What will happen with Second Sight?

Second Sight is now going into its fourth printing (also hooray!), and should remain on sale for at least the next year and a half. It is still available through Amazon, at my appearances, or by contacting me directly at asterisk [dot] bks [at] gmail [dot] com. I also remain enormously grateful to everyone who has supported the book through the years, and everyone who's told me about their experiences with it, good and bad. (Much of that criticism is informing the new draft.)

What's it like to be on the other side of the editorial desk?

Pleasant and yet extremely weird.

What will the title of the new book be?

We're still working on that, but I have faith the right title will come in time. Most titles do. (And suggestions welcome.)

Thank you for your interest!

2014 Statistics on Children's/YA Books by Race/Ethnicity

Yesterday, the Cooperative Children's Book Center at the University of Wisconsin released its annual report on the number of children's/YA books by and about people of color published in 2014. I made up the following chart for use in my NYU Editing Workshop, shared it on social media, and put it up here so it has a permanent home (click for larger view):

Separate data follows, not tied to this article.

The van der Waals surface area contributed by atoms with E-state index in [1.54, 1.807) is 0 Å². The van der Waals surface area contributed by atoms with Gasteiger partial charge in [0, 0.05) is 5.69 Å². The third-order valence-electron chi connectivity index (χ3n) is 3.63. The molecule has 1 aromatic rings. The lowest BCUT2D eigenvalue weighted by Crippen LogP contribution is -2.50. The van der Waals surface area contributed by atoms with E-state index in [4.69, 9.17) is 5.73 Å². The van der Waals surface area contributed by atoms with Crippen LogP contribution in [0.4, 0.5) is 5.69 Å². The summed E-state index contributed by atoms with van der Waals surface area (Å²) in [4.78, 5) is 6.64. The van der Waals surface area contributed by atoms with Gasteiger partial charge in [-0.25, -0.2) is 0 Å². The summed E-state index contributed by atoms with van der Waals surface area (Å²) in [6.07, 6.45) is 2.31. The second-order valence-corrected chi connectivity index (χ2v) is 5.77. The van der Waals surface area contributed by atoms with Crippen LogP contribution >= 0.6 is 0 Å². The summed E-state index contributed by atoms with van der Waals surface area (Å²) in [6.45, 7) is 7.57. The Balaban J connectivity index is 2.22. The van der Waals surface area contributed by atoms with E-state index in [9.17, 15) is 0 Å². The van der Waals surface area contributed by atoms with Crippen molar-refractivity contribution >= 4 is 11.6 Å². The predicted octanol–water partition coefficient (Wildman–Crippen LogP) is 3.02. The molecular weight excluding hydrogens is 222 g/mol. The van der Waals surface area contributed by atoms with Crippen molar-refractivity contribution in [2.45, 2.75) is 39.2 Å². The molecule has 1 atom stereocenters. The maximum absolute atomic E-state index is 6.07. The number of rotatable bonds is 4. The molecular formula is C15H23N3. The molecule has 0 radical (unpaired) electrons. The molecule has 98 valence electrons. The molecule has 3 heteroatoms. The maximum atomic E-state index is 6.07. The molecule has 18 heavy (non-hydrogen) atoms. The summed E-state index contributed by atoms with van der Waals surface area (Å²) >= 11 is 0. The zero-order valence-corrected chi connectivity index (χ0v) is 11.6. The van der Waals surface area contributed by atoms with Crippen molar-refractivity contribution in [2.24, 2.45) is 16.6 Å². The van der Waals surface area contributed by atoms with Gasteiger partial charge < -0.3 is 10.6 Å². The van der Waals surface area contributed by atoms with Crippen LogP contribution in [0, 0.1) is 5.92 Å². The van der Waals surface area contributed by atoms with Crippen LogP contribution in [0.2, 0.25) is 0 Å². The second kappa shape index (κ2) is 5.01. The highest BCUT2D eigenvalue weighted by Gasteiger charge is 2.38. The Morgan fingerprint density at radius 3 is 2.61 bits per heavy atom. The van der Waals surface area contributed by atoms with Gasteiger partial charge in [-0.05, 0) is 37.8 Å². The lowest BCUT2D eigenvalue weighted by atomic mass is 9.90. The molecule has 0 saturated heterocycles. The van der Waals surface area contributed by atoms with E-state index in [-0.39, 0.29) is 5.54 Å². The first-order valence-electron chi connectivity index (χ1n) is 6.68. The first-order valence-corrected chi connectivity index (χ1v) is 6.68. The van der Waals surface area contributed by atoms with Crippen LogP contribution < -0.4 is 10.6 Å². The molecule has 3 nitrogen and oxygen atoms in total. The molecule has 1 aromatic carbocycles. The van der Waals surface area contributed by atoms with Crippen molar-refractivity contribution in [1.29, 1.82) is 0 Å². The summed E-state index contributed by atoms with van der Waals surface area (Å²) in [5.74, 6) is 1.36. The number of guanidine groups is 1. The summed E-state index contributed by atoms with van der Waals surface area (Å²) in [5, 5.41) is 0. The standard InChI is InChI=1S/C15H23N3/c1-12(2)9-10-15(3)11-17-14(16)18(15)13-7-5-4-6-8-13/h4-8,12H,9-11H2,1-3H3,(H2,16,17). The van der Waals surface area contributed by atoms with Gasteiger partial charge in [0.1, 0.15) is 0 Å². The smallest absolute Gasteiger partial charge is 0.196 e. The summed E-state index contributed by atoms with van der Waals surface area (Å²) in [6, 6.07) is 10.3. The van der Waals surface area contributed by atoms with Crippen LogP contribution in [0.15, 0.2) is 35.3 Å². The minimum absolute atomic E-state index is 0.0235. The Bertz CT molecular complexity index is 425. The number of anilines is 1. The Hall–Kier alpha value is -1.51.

It should be noted that the CCBC does not create or provide statistics on either the U.S. population or the number of books by white people; those are my additions for comparison's sake. The percentages are also my math, so any errors are my own. Further to the question of how many protagonists of children's books are objects or animals and thus less likely to have an obvious race/ethnicity, KT Horning, the director of the CCBC, pointed me to this blog post she wrote in 2013 on that topic.

I am delighted to see the year-over-year almost-doubling of the number of Black and Asian book creators. But still:  We can do much better, people.  

Wednesday, February 04, 2015

Oh My Goodness, I Almost Missed This

Today, February 4, 2015, is the ten-year anniversary of Brooklyn Arden!


This blog took its current form one Friday night when I was home alone and lonely, and consequently decided to talk out loud to the Internet. The years I've spent talking out loud here since led directly to writers' conference appearances, new publishing projects, my website, my book, and many, many great conversations and connections. (As well as much enjoyable silliness:  See here and here.) The Internet and my life have changed enormously since I started writing in this space, and I'm a little sad I don't chatter as much here anymore. But I am also enormously grateful to this blog for the chance to "know what I think when I see what I say" for the past ten years, and to all of you for coming here, seeing it, and sometimes saying back. Thank you.

Wednesday, December 24, 2014

2014 Editorial Year in Review